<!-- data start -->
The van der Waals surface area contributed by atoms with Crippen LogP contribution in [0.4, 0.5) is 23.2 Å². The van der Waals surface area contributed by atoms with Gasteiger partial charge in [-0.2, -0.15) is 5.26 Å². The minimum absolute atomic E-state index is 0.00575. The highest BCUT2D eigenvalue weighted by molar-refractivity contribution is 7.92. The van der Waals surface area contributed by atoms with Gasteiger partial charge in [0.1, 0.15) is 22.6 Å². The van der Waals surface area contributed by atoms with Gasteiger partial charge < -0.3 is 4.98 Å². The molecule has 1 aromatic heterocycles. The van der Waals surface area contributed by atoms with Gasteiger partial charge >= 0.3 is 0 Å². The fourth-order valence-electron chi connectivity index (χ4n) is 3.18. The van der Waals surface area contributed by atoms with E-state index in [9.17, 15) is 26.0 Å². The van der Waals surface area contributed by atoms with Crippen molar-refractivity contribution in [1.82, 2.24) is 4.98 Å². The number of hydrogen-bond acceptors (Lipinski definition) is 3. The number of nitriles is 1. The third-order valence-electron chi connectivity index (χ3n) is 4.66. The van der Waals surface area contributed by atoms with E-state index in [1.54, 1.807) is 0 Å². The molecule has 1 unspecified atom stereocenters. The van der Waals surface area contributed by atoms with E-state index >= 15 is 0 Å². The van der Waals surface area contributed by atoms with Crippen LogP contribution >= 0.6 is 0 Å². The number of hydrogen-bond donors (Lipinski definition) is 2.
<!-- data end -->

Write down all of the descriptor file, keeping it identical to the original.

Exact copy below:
The van der Waals surface area contributed by atoms with Crippen LogP contribution in [0.4, 0.5) is 23.2 Å². The van der Waals surface area contributed by atoms with Gasteiger partial charge in [-0.2, -0.15) is 5.26 Å². The minimum absolute atomic E-state index is 0.00575. The highest BCUT2D eigenvalue weighted by molar-refractivity contribution is 7.92. The van der Waals surface area contributed by atoms with Gasteiger partial charge in [0.1, 0.15) is 22.6 Å². The van der Waals surface area contributed by atoms with Gasteiger partial charge < -0.3 is 4.98 Å². The molecule has 1 aromatic heterocycles. The van der Waals surface area contributed by atoms with Gasteiger partial charge >= 0.3 is 0 Å². The fourth-order valence-electron chi connectivity index (χ4n) is 3.18. The van der Waals surface area contributed by atoms with E-state index in [9.17, 15) is 26.0 Å². The van der Waals surface area contributed by atoms with Crippen molar-refractivity contribution in [1.82, 2.24) is 4.98 Å². The number of hydrogen-bond acceptors (Lipinski definition) is 3. The number of nitriles is 1. The third-order valence-electron chi connectivity index (χ3n) is 4.66. The van der Waals surface area contributed by atoms with E-state index in [1.54, 1.807) is 0 Å². The molecule has 1 unspecified atom stereocenters. The van der Waals surface area contributed by atoms with E-state index >= 15 is 0 Å². The van der Waals surface area contributed by atoms with Crippen LogP contribution >= 0.6 is 0 Å². The number of hydrogen-bond donors (Lipinski definition) is 2.